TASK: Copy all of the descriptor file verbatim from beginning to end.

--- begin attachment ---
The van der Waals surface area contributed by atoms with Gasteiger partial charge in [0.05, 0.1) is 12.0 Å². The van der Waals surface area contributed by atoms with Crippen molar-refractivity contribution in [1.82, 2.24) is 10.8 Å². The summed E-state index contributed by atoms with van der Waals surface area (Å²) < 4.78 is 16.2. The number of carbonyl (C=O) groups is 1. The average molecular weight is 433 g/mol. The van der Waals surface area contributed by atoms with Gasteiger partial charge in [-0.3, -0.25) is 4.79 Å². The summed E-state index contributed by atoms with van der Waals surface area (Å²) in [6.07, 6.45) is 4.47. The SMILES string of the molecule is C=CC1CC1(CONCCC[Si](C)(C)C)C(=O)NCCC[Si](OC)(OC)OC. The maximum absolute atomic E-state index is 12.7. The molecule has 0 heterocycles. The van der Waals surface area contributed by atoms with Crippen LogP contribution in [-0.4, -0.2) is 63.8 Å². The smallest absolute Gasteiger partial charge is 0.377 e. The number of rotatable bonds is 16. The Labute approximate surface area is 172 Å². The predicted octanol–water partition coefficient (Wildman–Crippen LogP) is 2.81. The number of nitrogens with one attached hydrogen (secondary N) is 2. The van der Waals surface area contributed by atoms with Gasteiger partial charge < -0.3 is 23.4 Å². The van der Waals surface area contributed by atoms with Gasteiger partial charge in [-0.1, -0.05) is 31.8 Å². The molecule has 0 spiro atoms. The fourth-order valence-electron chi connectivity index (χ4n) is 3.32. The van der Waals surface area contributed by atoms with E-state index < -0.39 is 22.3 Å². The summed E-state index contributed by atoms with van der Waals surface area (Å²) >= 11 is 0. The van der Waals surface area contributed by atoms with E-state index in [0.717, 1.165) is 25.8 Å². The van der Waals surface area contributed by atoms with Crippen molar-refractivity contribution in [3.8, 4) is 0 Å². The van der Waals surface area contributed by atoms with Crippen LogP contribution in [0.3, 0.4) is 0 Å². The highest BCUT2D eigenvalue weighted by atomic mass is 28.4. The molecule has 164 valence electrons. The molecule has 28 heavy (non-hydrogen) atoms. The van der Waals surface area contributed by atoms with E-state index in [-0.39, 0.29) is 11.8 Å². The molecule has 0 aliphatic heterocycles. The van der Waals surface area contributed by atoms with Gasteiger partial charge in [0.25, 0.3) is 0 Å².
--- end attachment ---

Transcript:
The van der Waals surface area contributed by atoms with Gasteiger partial charge in [0.05, 0.1) is 12.0 Å². The van der Waals surface area contributed by atoms with Crippen molar-refractivity contribution in [1.82, 2.24) is 10.8 Å². The summed E-state index contributed by atoms with van der Waals surface area (Å²) < 4.78 is 16.2. The number of carbonyl (C=O) groups is 1. The average molecular weight is 433 g/mol. The van der Waals surface area contributed by atoms with Gasteiger partial charge in [-0.3, -0.25) is 4.79 Å². The summed E-state index contributed by atoms with van der Waals surface area (Å²) in [6.07, 6.45) is 4.47. The SMILES string of the molecule is C=CC1CC1(CONCCC[Si](C)(C)C)C(=O)NCCC[Si](OC)(OC)OC. The maximum absolute atomic E-state index is 12.7. The molecule has 0 heterocycles. The van der Waals surface area contributed by atoms with Crippen LogP contribution in [-0.4, -0.2) is 63.8 Å². The smallest absolute Gasteiger partial charge is 0.377 e. The number of rotatable bonds is 16. The Labute approximate surface area is 172 Å². The predicted octanol–water partition coefficient (Wildman–Crippen LogP) is 2.81. The number of nitrogens with one attached hydrogen (secondary N) is 2. The van der Waals surface area contributed by atoms with Gasteiger partial charge < -0.3 is 23.4 Å². The van der Waals surface area contributed by atoms with Gasteiger partial charge in [-0.1, -0.05) is 31.8 Å². The molecule has 0 spiro atoms. The fourth-order valence-electron chi connectivity index (χ4n) is 3.32. The van der Waals surface area contributed by atoms with E-state index < -0.39 is 22.3 Å². The summed E-state index contributed by atoms with van der Waals surface area (Å²) >= 11 is 0. The van der Waals surface area contributed by atoms with E-state index in [0.717, 1.165) is 25.8 Å². The van der Waals surface area contributed by atoms with Crippen molar-refractivity contribution in [3.8, 4) is 0 Å². The van der Waals surface area contributed by atoms with Crippen LogP contribution in [0.3, 0.4) is 0 Å². The highest BCUT2D eigenvalue weighted by atomic mass is 28.4. The molecule has 164 valence electrons. The molecule has 28 heavy (non-hydrogen) atoms. The van der Waals surface area contributed by atoms with E-state index in [-0.39, 0.29) is 11.8 Å². The molecule has 0 aliphatic heterocycles. The van der Waals surface area contributed by atoms with Gasteiger partial charge in [0.25, 0.3) is 0 Å².